Home Sweet Home—or is it?

A letter to the editor about the effects of Radon.

My odyssey began when I was told I had incurable lung cancer. After a lifetime of eating healthful food, drinking pure water and living an active life, this came as quite a shock! Naturally I wanted to know what caused my illness and my search lead me to discover our home was filled with radon—a colorless, odorless, tasteless radioactive gas. Indeed I have found that our entire valley has very high levels of radon and, perhaps coincidentally, a very high incidence of cancer. I want to share what I have learned so people can take steps to protect themselves and their families.

Older homes with basements are most likely to have a radon problem. Radon is heavier than air so it has a tendency to collect in the lowest level of a house, but because it is a gas it can be pulled to higher levels through variations in temperature and air pressure (ventilation). Radon gas present in the soil can enter a house right through the concrete basement floor, through cracks in the concrete floor or walls or through drains and sump pumps. Generally contractors building new homes are aware of the possibility of radon infiltration and they put down an impermeable barrier between the basement floor and the soil or they vent the radon with suction. Homes without a basement usually have enough air circulation under the floor to dissipate the gas and prevent the problem.

Fortunately, there are a number of ways one can correct a radon problem and these are explained and illustrated on numerous web sites (www.radonsense.com) that also offer in-depth explanations of how radon affects the human body. Many of these sites also offer supplies for radon mitigation if you find your home has unacceptable levels. “Acceptable” isn’t really safe, there is no safe level of radon exposure, it is just a number bureaucrats have decided on based on the estimated costs of correcting the problem in all affected homes.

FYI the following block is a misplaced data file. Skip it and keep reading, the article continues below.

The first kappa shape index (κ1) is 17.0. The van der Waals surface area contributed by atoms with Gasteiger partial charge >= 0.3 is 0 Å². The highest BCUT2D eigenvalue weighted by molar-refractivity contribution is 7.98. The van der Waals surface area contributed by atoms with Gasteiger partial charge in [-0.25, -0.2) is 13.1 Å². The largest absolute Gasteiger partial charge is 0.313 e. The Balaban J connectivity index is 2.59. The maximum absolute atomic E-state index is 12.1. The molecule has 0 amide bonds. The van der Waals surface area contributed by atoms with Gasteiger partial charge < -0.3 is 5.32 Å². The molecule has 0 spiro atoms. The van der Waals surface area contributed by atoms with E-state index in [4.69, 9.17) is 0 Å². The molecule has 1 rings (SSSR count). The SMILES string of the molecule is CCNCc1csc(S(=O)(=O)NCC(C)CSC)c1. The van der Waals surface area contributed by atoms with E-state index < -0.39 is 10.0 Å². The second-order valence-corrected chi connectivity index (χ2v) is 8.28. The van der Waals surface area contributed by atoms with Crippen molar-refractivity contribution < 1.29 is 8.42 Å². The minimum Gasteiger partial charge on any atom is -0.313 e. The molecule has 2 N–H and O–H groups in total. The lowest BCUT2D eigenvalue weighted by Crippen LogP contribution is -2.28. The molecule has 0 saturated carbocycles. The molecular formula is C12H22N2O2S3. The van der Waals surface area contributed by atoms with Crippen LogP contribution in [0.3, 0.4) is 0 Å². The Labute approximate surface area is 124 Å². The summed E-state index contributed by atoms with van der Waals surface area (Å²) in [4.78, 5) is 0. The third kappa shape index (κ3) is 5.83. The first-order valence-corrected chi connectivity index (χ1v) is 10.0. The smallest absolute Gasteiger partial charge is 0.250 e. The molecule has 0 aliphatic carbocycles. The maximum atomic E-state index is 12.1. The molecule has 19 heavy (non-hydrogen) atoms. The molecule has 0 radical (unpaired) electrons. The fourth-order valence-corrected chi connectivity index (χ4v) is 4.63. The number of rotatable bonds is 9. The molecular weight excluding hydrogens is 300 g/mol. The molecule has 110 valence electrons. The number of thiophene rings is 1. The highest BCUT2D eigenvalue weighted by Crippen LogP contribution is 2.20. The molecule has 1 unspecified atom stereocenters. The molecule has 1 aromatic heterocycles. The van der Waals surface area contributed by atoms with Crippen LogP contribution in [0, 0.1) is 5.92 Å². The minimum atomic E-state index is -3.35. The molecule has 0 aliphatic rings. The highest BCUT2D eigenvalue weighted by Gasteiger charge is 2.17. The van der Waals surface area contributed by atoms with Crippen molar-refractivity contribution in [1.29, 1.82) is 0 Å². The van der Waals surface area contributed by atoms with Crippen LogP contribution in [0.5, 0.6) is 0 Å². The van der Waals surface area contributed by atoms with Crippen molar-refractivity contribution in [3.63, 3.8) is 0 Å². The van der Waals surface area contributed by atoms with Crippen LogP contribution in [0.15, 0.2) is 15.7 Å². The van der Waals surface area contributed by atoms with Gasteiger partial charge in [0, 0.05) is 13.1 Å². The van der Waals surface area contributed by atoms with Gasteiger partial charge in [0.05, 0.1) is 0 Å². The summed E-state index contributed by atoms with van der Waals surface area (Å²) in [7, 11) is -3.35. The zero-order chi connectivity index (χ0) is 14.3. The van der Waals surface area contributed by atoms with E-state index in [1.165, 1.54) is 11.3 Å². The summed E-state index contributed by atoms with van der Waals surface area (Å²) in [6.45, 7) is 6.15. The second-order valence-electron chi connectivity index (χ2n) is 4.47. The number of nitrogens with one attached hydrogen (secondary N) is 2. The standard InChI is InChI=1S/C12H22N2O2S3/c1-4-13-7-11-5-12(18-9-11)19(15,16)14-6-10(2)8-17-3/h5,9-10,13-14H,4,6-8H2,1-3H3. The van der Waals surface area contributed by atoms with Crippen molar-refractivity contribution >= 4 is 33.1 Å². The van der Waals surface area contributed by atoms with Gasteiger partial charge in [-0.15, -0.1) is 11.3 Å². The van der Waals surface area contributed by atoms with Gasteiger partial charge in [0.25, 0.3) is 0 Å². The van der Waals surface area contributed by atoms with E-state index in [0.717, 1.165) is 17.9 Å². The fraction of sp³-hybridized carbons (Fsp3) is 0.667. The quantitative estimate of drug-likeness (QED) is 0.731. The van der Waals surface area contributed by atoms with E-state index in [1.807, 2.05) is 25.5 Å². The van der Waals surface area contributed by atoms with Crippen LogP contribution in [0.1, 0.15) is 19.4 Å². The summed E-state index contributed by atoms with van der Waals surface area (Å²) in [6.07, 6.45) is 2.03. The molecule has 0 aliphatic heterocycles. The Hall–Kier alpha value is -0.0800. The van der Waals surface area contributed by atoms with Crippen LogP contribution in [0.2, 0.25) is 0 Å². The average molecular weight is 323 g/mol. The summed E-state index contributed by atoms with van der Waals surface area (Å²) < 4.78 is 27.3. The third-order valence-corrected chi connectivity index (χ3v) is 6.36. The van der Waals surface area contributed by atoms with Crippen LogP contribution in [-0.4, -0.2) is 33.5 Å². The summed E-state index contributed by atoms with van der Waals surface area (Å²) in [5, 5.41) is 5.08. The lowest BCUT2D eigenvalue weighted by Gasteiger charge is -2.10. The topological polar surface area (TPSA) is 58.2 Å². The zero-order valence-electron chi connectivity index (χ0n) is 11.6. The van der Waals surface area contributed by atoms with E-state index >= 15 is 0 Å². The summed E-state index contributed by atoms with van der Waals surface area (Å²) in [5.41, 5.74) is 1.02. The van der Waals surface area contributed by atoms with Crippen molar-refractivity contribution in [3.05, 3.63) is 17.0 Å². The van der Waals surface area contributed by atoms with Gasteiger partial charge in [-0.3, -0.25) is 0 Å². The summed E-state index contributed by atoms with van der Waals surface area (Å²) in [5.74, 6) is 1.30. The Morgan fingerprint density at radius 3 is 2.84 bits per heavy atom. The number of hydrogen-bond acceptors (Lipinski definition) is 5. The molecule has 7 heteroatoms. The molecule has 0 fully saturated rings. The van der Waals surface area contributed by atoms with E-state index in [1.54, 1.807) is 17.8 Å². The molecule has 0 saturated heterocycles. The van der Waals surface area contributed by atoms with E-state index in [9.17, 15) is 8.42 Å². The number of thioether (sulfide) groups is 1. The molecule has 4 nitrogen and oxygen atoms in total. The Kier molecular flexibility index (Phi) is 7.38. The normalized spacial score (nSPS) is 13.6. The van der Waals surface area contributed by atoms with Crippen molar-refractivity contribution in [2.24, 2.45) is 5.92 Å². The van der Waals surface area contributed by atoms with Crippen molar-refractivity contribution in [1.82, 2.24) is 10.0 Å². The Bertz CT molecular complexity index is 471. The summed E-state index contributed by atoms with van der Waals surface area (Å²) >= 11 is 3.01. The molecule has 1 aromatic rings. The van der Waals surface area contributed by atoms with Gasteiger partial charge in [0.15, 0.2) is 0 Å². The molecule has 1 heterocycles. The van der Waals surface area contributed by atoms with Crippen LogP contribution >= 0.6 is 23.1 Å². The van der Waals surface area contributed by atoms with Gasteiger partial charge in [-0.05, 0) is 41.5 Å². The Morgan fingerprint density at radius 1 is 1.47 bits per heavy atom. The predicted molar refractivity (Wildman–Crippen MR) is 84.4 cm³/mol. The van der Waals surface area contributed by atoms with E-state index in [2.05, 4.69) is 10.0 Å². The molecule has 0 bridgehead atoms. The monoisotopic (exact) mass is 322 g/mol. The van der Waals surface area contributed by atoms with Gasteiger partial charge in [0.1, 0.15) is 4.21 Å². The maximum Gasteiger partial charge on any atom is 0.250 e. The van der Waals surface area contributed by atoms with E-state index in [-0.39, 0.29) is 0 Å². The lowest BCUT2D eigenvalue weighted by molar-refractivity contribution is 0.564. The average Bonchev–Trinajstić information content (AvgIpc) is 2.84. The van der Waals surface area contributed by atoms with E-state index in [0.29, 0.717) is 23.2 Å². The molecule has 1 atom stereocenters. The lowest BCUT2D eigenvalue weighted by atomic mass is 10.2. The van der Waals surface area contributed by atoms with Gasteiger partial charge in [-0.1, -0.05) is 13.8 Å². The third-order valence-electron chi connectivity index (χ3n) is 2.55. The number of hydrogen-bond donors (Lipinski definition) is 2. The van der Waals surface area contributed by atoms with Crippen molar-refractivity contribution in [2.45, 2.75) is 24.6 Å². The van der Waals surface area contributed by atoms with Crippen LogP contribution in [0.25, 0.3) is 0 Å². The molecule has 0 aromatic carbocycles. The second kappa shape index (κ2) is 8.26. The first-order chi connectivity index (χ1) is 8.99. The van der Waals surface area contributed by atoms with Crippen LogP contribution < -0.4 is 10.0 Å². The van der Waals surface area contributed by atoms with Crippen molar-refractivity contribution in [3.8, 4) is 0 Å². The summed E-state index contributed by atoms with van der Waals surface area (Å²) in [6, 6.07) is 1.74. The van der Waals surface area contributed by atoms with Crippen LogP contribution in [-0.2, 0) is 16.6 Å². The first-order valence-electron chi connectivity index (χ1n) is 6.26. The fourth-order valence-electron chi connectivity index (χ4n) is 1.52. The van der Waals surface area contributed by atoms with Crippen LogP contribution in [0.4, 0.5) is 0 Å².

In the US there is greater public awareness of the health risks associated with radon (between 20,000 and 22,000 people die annually from radon induced lung cancer) and realtors there are required to perform a radon test before a home can be sold. Radon levels are included in the home sale disclosure statement. Radon is a big problem but it is one that can be corrected if people will test their homes and if necessary take steps to eradicate the problem.

Radon test kits come in short-term, long-term and continuous monitoring models.

The short-term test takes 48 hours of monitoring, then the kit is sent away to a lab for evaluation. Results are returned within a few weeks.

The long-term test gives a more accurate picture because the monitoring time is 90 days after which it is sent away to the lab for analysis, so results don’t appear for at least four months.

These tests cost about $15 and can be purchased at Home Hardware or WalMart. The continuous monitoring model costs $130 (US) and can be purchased online. It is called Safety Siren by ProSeries.

Because one’s home is supposed to be a safe haven and because our senses cannot detect radon, it is easy to ignore this insidious threat, but I urge you to test your home—your life or the life of a loved one may depend on it.

Dorothy Wardwell

Harrogate

 

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